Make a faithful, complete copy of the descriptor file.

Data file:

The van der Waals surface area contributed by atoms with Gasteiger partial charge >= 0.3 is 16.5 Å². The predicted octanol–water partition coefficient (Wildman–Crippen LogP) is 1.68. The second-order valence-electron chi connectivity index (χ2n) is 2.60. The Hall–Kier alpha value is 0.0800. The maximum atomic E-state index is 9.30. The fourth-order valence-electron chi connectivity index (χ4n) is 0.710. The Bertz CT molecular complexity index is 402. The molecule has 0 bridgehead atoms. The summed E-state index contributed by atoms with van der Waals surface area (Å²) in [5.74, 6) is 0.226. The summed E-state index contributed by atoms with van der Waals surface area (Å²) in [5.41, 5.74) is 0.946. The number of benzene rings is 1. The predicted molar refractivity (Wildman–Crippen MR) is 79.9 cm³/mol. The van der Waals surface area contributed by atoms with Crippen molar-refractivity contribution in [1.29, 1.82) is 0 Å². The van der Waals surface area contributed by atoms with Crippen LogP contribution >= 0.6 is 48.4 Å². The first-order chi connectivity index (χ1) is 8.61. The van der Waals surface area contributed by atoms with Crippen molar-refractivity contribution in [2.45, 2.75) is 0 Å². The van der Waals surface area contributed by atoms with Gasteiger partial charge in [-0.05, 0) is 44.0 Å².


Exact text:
The van der Waals surface area contributed by atoms with Gasteiger partial charge >= 0.3 is 16.5 Å². The predicted octanol–water partition coefficient (Wildman–Crippen LogP) is 1.68. The second-order valence-electron chi connectivity index (χ2n) is 2.60. The Hall–Kier alpha value is 0.0800. The maximum atomic E-state index is 9.30. The fourth-order valence-electron chi connectivity index (χ4n) is 0.710. The Bertz CT molecular complexity index is 402. The molecule has 0 bridgehead atoms. The summed E-state index contributed by atoms with van der Waals surface area (Å²) in [5.74, 6) is 0.226. The summed E-state index contributed by atoms with van der Waals surface area (Å²) in [5.41, 5.74) is 0.946. The number of benzene rings is 1. The predicted molar refractivity (Wildman–Crippen MR) is 79.9 cm³/mol. The van der Waals surface area contributed by atoms with Crippen molar-refractivity contribution in [1.29, 1.82) is 0 Å². The van der Waals surface area contributed by atoms with Crippen LogP contribution >= 0.6 is 48.4 Å². The first-order chi connectivity index (χ1) is 8.61. The van der Waals surface area contributed by atoms with Crippen molar-refractivity contribution in [2.45, 2.75) is 0 Å². The van der Waals surface area contributed by atoms with Gasteiger partial charge in [-0.05, 0) is 44.0 Å².